"The process of European integration needs a courageous jump in political imagination to survive," he said, adding that while growth was a priority, "there is no sustainable growth without ordered public accounts."
The crisis in Greece has only deteriorated over the last two years. And, now it seems that Spain's financial woes are finally coming to the forefront. The moment the former Prime Minister of Spain, Jose Luis Zapatero declared on numerous occasions that Spain did not have any financial problems I knew Spain was in trouble. And, now it is evident that the country's banking system is in trouble. Only last week trading in shares of Bankia, the fourth largest Spanish bank which was nationalized earlier this month, was suspended as it became apparent that the bank requires additional funding from the government. The bank is set to ask the government for a bailout of more than 15 billion euros ($19 billion). Earlier in the month, the bank was nationalised by the Spanish government. It holds around 10% of the country's bank deposits.
In the meantime, as these financial leaders deliberate on how to save the Eurozone, several central banks have added more gold to their reserves. According to the IMF central banks around the world are continuing to buy gold, and if the trend continues there is a chance that they may buy even more this year than last. Central banks gold purchase during April included purchases from Mexico (2.9 tons), Kazakhstan (2 tons) and Ukraine (1.4 tons). The Philippines added 1.033 million ounces (32 tons) in March with gold now at 13.6% of its total reserves. This is the second largest monthly Central Bank's purchase after Mexico's purchase of 2.5 million ounces in March 2011. Turkey's gold reserves went up by 29.7 metric tons reaching 239.3 tons in April, according to International Monetary Fund data.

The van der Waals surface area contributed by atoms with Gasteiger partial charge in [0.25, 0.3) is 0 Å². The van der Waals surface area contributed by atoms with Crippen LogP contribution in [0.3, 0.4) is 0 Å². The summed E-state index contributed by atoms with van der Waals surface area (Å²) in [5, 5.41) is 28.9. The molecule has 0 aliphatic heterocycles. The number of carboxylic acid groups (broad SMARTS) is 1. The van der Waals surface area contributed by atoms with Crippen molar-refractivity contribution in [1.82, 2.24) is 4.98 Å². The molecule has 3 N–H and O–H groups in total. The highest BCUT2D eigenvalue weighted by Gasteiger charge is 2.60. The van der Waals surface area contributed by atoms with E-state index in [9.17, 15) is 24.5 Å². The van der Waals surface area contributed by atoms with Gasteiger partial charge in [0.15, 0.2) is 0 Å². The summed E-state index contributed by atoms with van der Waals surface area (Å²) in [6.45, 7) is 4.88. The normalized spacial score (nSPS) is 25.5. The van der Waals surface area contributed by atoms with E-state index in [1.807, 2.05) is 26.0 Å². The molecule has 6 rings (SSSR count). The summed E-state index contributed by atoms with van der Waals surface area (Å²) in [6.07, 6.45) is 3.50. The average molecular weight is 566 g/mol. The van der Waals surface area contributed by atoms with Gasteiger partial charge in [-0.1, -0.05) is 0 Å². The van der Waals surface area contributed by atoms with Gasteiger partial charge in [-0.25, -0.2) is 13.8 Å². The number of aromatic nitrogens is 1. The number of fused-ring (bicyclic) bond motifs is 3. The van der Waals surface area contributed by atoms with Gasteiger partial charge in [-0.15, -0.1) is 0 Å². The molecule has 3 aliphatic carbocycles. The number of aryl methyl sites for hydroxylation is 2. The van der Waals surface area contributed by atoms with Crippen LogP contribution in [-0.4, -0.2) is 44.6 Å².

Another positive factor for gold is that the CME Group announced a cut in margin requirements effective 29 May. Initial performance bond requirements for speculators for gold futures will be cut from $10,125 to $9,113 while the maintenance margin will be cut from $7,500 to $6,750.
During this week, market participants will monitor the unemployment rate in April, non-farm payrolls and ISM manufacturing index in May from the U.S. and also May PMI data from China.
As bank runs and financial and economic problems continue to develop around the world, more and more people are going to be moving to the precious metals. As our monetary system has so much debt and has become so corrupt that the only way you can really protect your savings is if you buy physical gold and silver.
The price of gold still remains trapped between $1500 an ounce and $1600 an ounce. However, it looks set to re-test $1600 an ounce.
ABOUT THE AUTHOR
David Levenstein is a leading expert on investing in precious metals. He brings over 29 years experience in futures, equities, forex and bullion. And, although he began trading silver through the LME in 1980, when it comes to gold, he has traded gold bullion, gold coins, gold shares, gold ETF, gold funds and gold futures for his personal account as well as for clients. Over the years, David has been published in dozens of publications and has appeared on CNBC and Summit TV (South Africa), and is a regular guest on JSE Direct, a premier radio business channel in Johannesburg, South Africa. He He is also a regular commentator on www.kitco.com and www.mineweb.com David has lived and worked in Johannesburg, Los Angeles, London, Hong Kong, Bangkok, and Bali.
For more information go to: www.lakeshoretrading.co.za
Information contained herein has been obtained from sources believed to be reliable, but there is no guarantee as to completeness or accuracy. Any opinions expressed herein are statements of our judgment as of this date and are subject to change without notice.